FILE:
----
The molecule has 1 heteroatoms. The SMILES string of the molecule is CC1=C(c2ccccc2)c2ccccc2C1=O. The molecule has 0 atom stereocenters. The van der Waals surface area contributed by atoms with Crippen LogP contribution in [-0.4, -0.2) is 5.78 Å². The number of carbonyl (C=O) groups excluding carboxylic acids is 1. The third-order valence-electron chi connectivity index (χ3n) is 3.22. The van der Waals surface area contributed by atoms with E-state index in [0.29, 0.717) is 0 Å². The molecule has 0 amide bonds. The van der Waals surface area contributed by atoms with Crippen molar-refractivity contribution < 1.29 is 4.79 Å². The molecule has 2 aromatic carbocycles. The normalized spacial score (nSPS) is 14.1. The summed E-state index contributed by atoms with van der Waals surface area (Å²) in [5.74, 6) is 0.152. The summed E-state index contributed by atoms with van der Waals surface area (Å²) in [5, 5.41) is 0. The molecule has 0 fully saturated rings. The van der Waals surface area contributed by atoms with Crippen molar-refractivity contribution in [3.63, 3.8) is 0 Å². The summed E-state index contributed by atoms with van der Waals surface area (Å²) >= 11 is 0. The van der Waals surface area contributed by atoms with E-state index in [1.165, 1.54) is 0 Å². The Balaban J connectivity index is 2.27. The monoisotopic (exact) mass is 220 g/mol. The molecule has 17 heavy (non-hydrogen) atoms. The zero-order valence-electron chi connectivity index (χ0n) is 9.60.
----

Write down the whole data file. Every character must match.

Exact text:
The molecule has 1 heteroatoms. The SMILES string of the molecule is CC1=C(c2ccccc2)c2ccccc2C1=O. The molecule has 0 atom stereocenters. The van der Waals surface area contributed by atoms with Crippen LogP contribution in [-0.4, -0.2) is 5.78 Å². The number of carbonyl (C=O) groups excluding carboxylic acids is 1. The third-order valence-electron chi connectivity index (χ3n) is 3.22. The van der Waals surface area contributed by atoms with E-state index in [0.29, 0.717) is 0 Å². The molecule has 0 amide bonds. The van der Waals surface area contributed by atoms with Crippen molar-refractivity contribution < 1.29 is 4.79 Å². The molecule has 2 aromatic carbocycles. The normalized spacial score (nSPS) is 14.1. The summed E-state index contributed by atoms with van der Waals surface area (Å²) in [5.74, 6) is 0.152. The summed E-state index contributed by atoms with van der Waals surface area (Å²) in [5, 5.41) is 0. The molecule has 0 fully saturated rings. The van der Waals surface area contributed by atoms with Crippen molar-refractivity contribution in [3.63, 3.8) is 0 Å². The summed E-state index contributed by atoms with van der Waals surface area (Å²) >= 11 is 0. The van der Waals surface area contributed by atoms with E-state index in [1.165, 1.54) is 0 Å². The Balaban J connectivity index is 2.27. The monoisotopic (exact) mass is 220 g/mol. The molecule has 17 heavy (non-hydrogen) atoms. The zero-order valence-electron chi connectivity index (χ0n) is 9.60.